RMI supports Second Chance Matric Programme

The Retail Motor Industry Organisation (RMI) supports The Department of Basic Education’s Second Chance Matric Programme which was announced last week.

Louis van Huyssteen, RMI National Training Director says this year 923 460 pupils are currently writing their National Senior Certificate exams. As is the case every year, pupils may be stressing that their marks will not be good enough to enrol at a university, private college or a technical and vocational education and training college. 

The really positive news, is that many of these young people will be given a second chance to improve their marks through the Department’s innovative second chance programme which provides that second chance to meet the requirements of the NSC or SC and obtain a Grade 12 matric certificate.

“We encourage those who do take up the option and are successful to consider one of the many qualifications being offered at TVET colleges around the country. In the retail motor industry sector specifically, we are urgently looking for skills and young South Africans who embrace apprenticeships can enjoy earning whilst they learn,” he says.

Van Huyssteen says the opportunities to specialise are exciting allowing young people to explore sought after expert areas including colour mixer and matcher; application of waterborne and 2 and 3 stage pearlescent paint; passenger and commercial vehicle technicians; vehicle engine remanufacturing; diagnostic and fault-finding technicians; coded welding, and steering geometry and advanced driver-assistance systems.  “University is definitely not for everyone and a TVET qualification offers an excellent alternative,”  says Van Huyssteen.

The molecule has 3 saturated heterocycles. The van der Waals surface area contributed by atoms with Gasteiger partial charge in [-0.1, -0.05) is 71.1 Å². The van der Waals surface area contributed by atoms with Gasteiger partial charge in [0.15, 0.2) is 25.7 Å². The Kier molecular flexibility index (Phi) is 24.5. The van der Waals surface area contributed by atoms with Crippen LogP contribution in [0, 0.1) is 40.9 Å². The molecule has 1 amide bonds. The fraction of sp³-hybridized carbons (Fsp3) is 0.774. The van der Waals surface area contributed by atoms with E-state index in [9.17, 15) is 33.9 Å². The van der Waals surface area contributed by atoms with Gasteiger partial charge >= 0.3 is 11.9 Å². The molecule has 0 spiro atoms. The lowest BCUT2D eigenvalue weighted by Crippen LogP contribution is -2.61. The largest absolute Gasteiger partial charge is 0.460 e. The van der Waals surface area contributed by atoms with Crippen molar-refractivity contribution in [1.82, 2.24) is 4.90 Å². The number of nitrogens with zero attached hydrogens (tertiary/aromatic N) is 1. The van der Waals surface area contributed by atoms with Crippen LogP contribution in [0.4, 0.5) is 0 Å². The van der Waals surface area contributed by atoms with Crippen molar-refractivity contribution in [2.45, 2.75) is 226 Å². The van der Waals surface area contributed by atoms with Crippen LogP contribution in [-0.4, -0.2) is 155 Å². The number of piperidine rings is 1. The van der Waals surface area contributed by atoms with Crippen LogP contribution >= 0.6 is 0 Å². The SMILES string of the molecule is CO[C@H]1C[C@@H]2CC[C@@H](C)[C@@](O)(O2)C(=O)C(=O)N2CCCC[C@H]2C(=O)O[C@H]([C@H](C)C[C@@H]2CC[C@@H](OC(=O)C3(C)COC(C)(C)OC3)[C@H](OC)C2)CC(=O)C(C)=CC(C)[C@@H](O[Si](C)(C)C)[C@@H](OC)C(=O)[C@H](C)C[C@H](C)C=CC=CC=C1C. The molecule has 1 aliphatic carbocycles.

Rasheed Adhikari, Facilitator at College of Cape Town for Centre of Specialisation Motor Mechanic Programme (3 years) agrees saying that a TVET qualification is the best qualification for any learner looking to do a trade qualification. The course is a three-year course where he/she will qualify as a qualified artisan who can then start earning a decent salary. If that artisan wants to further his studies, he can even study further while he earns and either get a Technical Diploma at one of the Universities of Technology or a degree at one of the universities. 

Adhikari says university or a technical qualification is not for everyone. “Not every learner has the dexterity, technical or cognitive ability to do a modern motor mechanic apprenticeship, but for those that have the skill our artisan programmes are an excellent entry point into the workplace and the learner is virtually guaranteed employment when he/she qualifies. The reality is that qualified Tradesmen are well respected all over the world and in many European countries even earn more than doctors or lawyers.” 

Louis van Huyssteen, RMI National Training Director